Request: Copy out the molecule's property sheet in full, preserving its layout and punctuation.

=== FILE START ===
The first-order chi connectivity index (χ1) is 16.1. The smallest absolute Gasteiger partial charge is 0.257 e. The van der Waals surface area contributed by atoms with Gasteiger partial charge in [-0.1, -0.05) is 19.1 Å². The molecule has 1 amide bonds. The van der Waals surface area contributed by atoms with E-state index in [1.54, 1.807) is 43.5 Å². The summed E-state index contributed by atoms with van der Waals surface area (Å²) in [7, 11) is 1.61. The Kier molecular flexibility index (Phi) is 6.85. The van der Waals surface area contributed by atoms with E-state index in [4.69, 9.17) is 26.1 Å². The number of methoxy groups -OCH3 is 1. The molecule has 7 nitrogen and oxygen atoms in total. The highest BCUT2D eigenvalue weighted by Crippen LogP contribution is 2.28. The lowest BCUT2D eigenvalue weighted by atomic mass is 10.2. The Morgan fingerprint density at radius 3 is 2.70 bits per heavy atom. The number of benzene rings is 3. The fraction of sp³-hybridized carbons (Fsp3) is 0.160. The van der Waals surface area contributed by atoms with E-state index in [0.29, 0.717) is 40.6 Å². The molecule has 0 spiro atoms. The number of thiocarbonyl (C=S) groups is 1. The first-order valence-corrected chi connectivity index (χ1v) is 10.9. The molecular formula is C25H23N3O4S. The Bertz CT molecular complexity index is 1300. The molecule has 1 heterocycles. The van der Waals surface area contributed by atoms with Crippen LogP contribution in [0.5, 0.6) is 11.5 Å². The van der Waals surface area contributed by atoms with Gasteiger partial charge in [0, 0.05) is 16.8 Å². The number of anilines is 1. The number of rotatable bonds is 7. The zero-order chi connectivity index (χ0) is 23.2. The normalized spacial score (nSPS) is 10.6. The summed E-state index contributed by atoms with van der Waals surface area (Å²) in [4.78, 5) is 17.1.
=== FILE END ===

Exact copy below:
The first-order chi connectivity index (χ1) is 16.1. The smallest absolute Gasteiger partial charge is 0.257 e. The van der Waals surface area contributed by atoms with Gasteiger partial charge in [-0.1, -0.05) is 19.1 Å². The molecule has 1 amide bonds. The van der Waals surface area contributed by atoms with E-state index in [1.54, 1.807) is 43.5 Å². The summed E-state index contributed by atoms with van der Waals surface area (Å²) in [7, 11) is 1.61. The Kier molecular flexibility index (Phi) is 6.85. The van der Waals surface area contributed by atoms with E-state index in [4.69, 9.17) is 26.1 Å². The number of methoxy groups -OCH3 is 1. The molecule has 7 nitrogen and oxygen atoms in total. The highest BCUT2D eigenvalue weighted by Crippen LogP contribution is 2.28. The lowest BCUT2D eigenvalue weighted by atomic mass is 10.2. The Morgan fingerprint density at radius 3 is 2.70 bits per heavy atom. The number of benzene rings is 3. The fraction of sp³-hybridized carbons (Fsp3) is 0.160. The van der Waals surface area contributed by atoms with E-state index in [0.29, 0.717) is 40.6 Å². The molecule has 0 spiro atoms. The number of thiocarbonyl (C=S) groups is 1. The first-order valence-corrected chi connectivity index (χ1v) is 10.9. The molecular formula is C25H23N3O4S. The Bertz CT molecular complexity index is 1300. The molecule has 1 heterocycles. The van der Waals surface area contributed by atoms with Crippen LogP contribution in [0.5, 0.6) is 11.5 Å². The van der Waals surface area contributed by atoms with Gasteiger partial charge in [0, 0.05) is 16.8 Å². The number of anilines is 1. The number of rotatable bonds is 7. The zero-order chi connectivity index (χ0) is 23.2. The normalized spacial score (nSPS) is 10.6. The summed E-state index contributed by atoms with van der Waals surface area (Å²) in [4.78, 5) is 17.1.